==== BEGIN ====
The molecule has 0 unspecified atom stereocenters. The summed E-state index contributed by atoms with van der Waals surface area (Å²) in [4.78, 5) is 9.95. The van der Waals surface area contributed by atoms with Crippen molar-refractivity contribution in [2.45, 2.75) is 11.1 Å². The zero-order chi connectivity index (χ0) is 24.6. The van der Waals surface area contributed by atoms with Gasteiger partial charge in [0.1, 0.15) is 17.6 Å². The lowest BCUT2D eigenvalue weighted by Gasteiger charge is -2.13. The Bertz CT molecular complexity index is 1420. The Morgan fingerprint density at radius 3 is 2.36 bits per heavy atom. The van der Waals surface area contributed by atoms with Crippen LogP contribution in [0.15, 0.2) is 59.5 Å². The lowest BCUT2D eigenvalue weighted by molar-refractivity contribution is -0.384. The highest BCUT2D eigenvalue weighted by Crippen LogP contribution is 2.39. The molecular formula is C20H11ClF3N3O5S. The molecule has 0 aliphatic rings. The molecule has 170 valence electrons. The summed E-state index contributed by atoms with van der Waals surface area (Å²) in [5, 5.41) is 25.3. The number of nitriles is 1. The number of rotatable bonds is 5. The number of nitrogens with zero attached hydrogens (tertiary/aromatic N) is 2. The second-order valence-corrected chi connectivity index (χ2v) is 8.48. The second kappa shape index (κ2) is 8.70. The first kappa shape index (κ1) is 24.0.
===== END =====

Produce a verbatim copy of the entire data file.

The molecule has 0 unspecified atom stereocenters. The summed E-state index contributed by atoms with van der Waals surface area (Å²) in [4.78, 5) is 9.95. The van der Waals surface area contributed by atoms with Crippen molar-refractivity contribution in [2.45, 2.75) is 11.1 Å². The zero-order chi connectivity index (χ0) is 24.6. The van der Waals surface area contributed by atoms with Gasteiger partial charge in [0.1, 0.15) is 17.6 Å². The lowest BCUT2D eigenvalue weighted by Gasteiger charge is -2.13. The Bertz CT molecular complexity index is 1420. The Morgan fingerprint density at radius 3 is 2.36 bits per heavy atom. The van der Waals surface area contributed by atoms with Crippen LogP contribution in [0.15, 0.2) is 59.5 Å². The lowest BCUT2D eigenvalue weighted by molar-refractivity contribution is -0.384. The highest BCUT2D eigenvalue weighted by Crippen LogP contribution is 2.39. The molecular formula is C20H11ClF3N3O5S. The molecule has 0 aliphatic rings. The molecule has 170 valence electrons. The summed E-state index contributed by atoms with van der Waals surface area (Å²) in [5, 5.41) is 25.3. The number of nitriles is 1. The number of rotatable bonds is 5. The number of nitrogens with zero attached hydrogens (tertiary/aromatic N) is 2. The second-order valence-corrected chi connectivity index (χ2v) is 8.48. The second kappa shape index (κ2) is 8.70. The first kappa shape index (κ1) is 24.0.